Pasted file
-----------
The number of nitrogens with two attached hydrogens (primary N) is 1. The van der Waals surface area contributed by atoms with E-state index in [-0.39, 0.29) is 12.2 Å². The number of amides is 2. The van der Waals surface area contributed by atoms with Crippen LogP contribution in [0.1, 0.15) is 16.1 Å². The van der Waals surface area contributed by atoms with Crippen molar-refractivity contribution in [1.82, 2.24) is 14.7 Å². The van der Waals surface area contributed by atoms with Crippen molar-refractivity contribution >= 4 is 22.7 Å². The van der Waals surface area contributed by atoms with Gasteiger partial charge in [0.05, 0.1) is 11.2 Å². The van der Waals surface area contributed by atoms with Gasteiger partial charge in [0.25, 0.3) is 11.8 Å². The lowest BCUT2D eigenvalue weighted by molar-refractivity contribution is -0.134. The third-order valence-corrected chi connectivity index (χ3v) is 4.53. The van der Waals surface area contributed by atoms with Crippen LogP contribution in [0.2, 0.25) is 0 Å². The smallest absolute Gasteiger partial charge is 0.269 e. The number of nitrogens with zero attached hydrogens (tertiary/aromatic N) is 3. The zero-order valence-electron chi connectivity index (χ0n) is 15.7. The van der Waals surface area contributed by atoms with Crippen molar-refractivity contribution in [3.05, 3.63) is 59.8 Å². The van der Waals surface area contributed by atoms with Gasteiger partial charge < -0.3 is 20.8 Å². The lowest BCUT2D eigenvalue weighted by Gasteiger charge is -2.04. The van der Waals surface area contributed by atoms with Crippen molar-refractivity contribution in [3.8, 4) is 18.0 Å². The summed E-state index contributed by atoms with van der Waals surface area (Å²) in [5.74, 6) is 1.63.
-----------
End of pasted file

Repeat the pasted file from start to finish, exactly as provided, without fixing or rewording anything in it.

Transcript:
The number of nitrogens with two attached hydrogens (primary N) is 1. The van der Waals surface area contributed by atoms with E-state index in [-0.39, 0.29) is 12.2 Å². The number of amides is 2. The van der Waals surface area contributed by atoms with Crippen LogP contribution in [0.1, 0.15) is 16.1 Å². The van der Waals surface area contributed by atoms with Crippen molar-refractivity contribution in [1.82, 2.24) is 14.7 Å². The van der Waals surface area contributed by atoms with Crippen molar-refractivity contribution >= 4 is 22.7 Å². The van der Waals surface area contributed by atoms with Gasteiger partial charge in [0.05, 0.1) is 11.2 Å². The van der Waals surface area contributed by atoms with Gasteiger partial charge in [0.25, 0.3) is 11.8 Å². The lowest BCUT2D eigenvalue weighted by molar-refractivity contribution is -0.134. The third-order valence-corrected chi connectivity index (χ3v) is 4.53. The van der Waals surface area contributed by atoms with Crippen LogP contribution in [0.2, 0.25) is 0 Å². The smallest absolute Gasteiger partial charge is 0.269 e. The number of nitrogens with zero attached hydrogens (tertiary/aromatic N) is 3. The zero-order valence-electron chi connectivity index (χ0n) is 15.7. The van der Waals surface area contributed by atoms with Crippen molar-refractivity contribution in [3.05, 3.63) is 59.8 Å². The van der Waals surface area contributed by atoms with Gasteiger partial charge < -0.3 is 20.8 Å². The lowest BCUT2D eigenvalue weighted by Gasteiger charge is -2.04. The van der Waals surface area contributed by atoms with Crippen molar-refractivity contribution in [3.8, 4) is 18.0 Å². The summed E-state index contributed by atoms with van der Waals surface area (Å²) in [5.74, 6) is 1.63.